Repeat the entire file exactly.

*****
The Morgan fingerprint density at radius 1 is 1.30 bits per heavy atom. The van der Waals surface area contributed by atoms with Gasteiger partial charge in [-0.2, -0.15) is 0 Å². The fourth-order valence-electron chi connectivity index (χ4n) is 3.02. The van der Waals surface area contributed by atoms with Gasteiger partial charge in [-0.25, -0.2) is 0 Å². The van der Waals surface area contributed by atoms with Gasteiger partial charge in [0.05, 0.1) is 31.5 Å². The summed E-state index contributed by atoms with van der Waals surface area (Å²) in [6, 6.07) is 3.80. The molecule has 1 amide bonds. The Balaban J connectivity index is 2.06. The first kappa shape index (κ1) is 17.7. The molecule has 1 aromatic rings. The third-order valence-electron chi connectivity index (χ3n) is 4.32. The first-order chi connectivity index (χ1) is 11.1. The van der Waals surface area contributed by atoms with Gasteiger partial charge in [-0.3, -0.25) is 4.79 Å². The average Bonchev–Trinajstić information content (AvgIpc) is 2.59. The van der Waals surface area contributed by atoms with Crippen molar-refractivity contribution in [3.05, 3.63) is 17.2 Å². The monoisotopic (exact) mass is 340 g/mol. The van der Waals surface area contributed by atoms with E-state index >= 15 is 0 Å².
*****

The Morgan fingerprint density at radius 1 is 1.30 bits per heavy atom. The van der Waals surface area contributed by atoms with Gasteiger partial charge in [-0.2, -0.15) is 0 Å². The fourth-order valence-electron chi connectivity index (χ4n) is 3.02. The van der Waals surface area contributed by atoms with Gasteiger partial charge in [-0.25, -0.2) is 0 Å². The van der Waals surface area contributed by atoms with Gasteiger partial charge in [0.05, 0.1) is 31.5 Å². The summed E-state index contributed by atoms with van der Waals surface area (Å²) in [6, 6.07) is 3.80. The molecule has 1 amide bonds. The Balaban J connectivity index is 2.06. The first kappa shape index (κ1) is 17.7. The molecule has 1 aromatic rings. The third-order valence-electron chi connectivity index (χ3n) is 4.32. The first-order chi connectivity index (χ1) is 11.1. The van der Waals surface area contributed by atoms with Gasteiger partial charge in [-0.3, -0.25) is 4.79 Å². The average Bonchev–Trinajstić information content (AvgIpc) is 2.59. The van der Waals surface area contributed by atoms with Crippen molar-refractivity contribution in [3.05, 3.63) is 17.2 Å². The monoisotopic (exact) mass is 340 g/mol. The van der Waals surface area contributed by atoms with E-state index >= 15 is 0 Å².